Be The Ball!


Winter sports are justifiably popular in the frozen north. However,
such stuff can be terribly unforgiving of foolishness. Public domain.

I had one particularly unfortunate soldier when I was stationed in Alaska. We’ll call him Billy. Billy was a good kid, but he grew up with a dearth of positive role models. We were putting him out of the Army for writing bad checks, but that process takes a minute.

Our arctic military base sported a well-lit ski slope that was visible from all over post. The Army just teems with arcane rules. Included among the myriad of obscure dicta was a prohibition against farting around on the ski slope after hours. However, these were young American males. You can take the boys out of second grade, but you’ll never take the second grade out of the boys.

On this particular Friday evening, Billy and his mates had parked at the base of the ski slope and trudged up to the top with big inner tubes to do some after-hours, off-the-books sledding. Somebody spotted the mischievous scamps and alerted the MPs. The Army cops met the motley mob at the top of the hill and directed them to go elsewhere and do something else. My guys requested and received permission to make one last run to get back down to their vehicles. Cue the ominous music …

Installation of a colostomy is a critical aspect of many life-saving
medical procedures. However, all things being equal, most folks
would sooner avoid one if possible. Photo by Bruce Blaus.

Everything is Physics

Billy launched down the sharply angled slope atop his inner tube. As it is not physically possible to maintain any semblance of directional control on such a primitive conveyance, he drifted off the track and struck a light pole a glancing blow. Fret not; there was no significant harm done … yet.

Billy bounced up in the air only to awkwardly remount his hurtling tube. This time, he was on his back, clinging for dear life with his legs flailing vertically in the air. It was in this inelegant configuration that his butt impacted the ski rack set in concrete at the base of the slope. He was traveling at, conservatively, three times the speed of sound when he sheared off that big piece of treated lumber with his rectum. By the time his buddies reached his side, he had eviscerated himself through his anus and was in the midst of a grand mal seizure. Billy’s entrails had tragically become his ex-trails. Investigators discovered one of his testicles in the snow the following day. To put it mildly, Billy was in a pretty rough way.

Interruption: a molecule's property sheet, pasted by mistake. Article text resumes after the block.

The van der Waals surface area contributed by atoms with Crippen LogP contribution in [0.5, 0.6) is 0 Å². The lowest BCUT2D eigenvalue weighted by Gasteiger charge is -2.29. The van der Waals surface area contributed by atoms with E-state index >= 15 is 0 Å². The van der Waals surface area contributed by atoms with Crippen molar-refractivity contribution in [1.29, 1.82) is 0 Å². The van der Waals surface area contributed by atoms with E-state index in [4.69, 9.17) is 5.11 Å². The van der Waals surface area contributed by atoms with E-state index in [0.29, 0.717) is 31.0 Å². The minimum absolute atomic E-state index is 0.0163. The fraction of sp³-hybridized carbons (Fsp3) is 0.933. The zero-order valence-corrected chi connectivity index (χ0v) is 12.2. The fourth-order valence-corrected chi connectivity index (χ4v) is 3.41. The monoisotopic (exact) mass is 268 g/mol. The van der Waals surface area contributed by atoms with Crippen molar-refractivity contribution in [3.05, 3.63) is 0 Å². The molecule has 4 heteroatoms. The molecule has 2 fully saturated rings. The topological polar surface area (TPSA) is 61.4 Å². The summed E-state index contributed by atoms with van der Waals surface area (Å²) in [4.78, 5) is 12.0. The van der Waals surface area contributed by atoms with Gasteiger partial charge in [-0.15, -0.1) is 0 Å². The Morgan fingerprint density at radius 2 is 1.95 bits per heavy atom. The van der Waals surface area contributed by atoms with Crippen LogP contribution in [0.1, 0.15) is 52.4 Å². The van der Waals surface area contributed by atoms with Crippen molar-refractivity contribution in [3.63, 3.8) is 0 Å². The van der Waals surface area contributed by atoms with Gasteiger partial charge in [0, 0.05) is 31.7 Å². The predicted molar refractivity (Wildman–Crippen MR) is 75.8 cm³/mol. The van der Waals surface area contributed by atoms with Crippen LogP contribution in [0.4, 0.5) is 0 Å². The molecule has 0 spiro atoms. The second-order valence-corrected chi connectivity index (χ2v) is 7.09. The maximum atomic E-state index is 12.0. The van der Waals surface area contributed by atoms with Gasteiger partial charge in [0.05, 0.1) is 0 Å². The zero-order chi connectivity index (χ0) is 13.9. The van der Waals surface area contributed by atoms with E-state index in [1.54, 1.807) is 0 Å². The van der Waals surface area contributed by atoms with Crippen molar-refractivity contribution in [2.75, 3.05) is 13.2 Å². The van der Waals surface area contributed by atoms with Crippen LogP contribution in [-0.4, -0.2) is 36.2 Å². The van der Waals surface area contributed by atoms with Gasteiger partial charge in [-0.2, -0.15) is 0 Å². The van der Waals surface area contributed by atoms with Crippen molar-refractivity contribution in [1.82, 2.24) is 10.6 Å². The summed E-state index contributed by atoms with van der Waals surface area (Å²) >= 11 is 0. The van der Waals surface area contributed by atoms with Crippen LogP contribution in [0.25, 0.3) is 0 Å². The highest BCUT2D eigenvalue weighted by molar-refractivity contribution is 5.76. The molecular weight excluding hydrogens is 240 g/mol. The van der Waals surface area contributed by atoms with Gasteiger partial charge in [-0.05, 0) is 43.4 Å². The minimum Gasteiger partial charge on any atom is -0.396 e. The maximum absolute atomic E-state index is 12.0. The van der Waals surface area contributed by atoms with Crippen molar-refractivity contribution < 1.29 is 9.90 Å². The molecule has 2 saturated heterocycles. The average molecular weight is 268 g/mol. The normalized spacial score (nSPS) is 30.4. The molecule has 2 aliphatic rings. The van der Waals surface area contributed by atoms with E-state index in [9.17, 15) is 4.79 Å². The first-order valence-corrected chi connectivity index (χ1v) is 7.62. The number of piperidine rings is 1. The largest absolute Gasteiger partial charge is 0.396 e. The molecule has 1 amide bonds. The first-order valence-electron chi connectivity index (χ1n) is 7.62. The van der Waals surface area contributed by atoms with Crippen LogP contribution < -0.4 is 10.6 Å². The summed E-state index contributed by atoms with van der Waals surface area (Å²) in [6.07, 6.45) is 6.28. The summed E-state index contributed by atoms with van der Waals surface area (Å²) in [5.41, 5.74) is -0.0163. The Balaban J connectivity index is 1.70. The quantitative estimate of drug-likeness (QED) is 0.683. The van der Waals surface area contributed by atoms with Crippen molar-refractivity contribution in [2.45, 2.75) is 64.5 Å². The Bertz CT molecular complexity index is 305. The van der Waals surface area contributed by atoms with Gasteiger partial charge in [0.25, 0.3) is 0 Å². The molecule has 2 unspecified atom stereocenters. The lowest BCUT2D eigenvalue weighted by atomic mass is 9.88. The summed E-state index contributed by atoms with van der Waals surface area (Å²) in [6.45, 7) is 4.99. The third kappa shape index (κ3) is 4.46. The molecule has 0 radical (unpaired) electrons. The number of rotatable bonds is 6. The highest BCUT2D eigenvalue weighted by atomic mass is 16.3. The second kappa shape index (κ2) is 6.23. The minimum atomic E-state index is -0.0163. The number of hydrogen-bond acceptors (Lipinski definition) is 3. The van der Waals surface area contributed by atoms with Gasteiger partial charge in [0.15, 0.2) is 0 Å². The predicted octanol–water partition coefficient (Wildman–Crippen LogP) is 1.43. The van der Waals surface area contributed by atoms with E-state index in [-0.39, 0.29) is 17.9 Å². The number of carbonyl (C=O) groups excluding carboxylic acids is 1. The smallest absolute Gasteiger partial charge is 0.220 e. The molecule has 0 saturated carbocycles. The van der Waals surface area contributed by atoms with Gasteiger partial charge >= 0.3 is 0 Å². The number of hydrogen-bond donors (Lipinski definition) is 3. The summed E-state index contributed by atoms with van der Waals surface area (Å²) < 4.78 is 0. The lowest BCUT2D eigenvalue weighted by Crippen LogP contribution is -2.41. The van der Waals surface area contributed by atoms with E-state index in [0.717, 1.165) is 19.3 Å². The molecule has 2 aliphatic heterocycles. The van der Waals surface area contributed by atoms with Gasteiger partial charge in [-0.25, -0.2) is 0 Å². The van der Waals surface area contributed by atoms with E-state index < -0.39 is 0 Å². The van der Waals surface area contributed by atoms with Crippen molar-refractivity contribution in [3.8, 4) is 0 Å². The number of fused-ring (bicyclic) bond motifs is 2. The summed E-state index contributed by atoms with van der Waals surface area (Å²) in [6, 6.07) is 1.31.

Come dawn, I located Billy in the hospital. Before I went to med school, he was the person nearest death, but not technically dead I had ever seen. He miraculously survived the first few days and underwent his first of several surgeries. Among other things, this ordeal earned him a colostomy bag. For those unfamiliar, a colostomy is a surgical procedure wherein your large bowel is plumbed through a hole in your abdomen to a bag on the outside. Once complete, a colostomy leaves your butt free to heal, meditate, sleep, or whatever without further molestation. Surgeons perform them for a wide variety of very good medical reasons.

The Inimitable Power of Family

A combat unit is a tribe — a curiously dysfunctional tribe without any secrets. Although Billy was a poor soldier, he was a good kid. We all wanted him to thrive. Given the sordid circumstances, his separation proceedings were quietly binned. He became a barracks rat, spending his days nondeployable in the orderly room answering the phone. In this capacity, I recall he did a simply spanking job.

We all followed his progress from a distance but with legitimate interest. If nothing else, Billy’s travails reliably put our own problems in perspective. You take stuff like pooping for granted right up until it’s gone.

After several more surgical procedures, Billy finally had a test. His surgeons were going to insert a rubber ball in his butt and then start a clock. If he could hold the ball in place for a fixed period of time, they would reverse his colostomy, and he would get to poop like a normal person again. If he failed, then that bag would become his lifelong companion. Test day was a big deal, and everybody knew it.

As he departed for the hospital on the big day, Billy’s buddies slapped him on the back with heartfelt admonishments to “Be the ball, brother!” and “Crush that ball, stud!”

Billy returned a couple of hours later, looking spent but happy. When I queried him regarding the events of the day, he smiled and said simply, “Held the ball, boss.”

A short while later, Billy had his colostomy reversed. He was ultimately medically retired to receive a military pension that would span the rest of his days. All things being considered, I’d say he earned that. Billy had, after all, and against all odds, indeed held the ball.

Subscribe To American Handgunner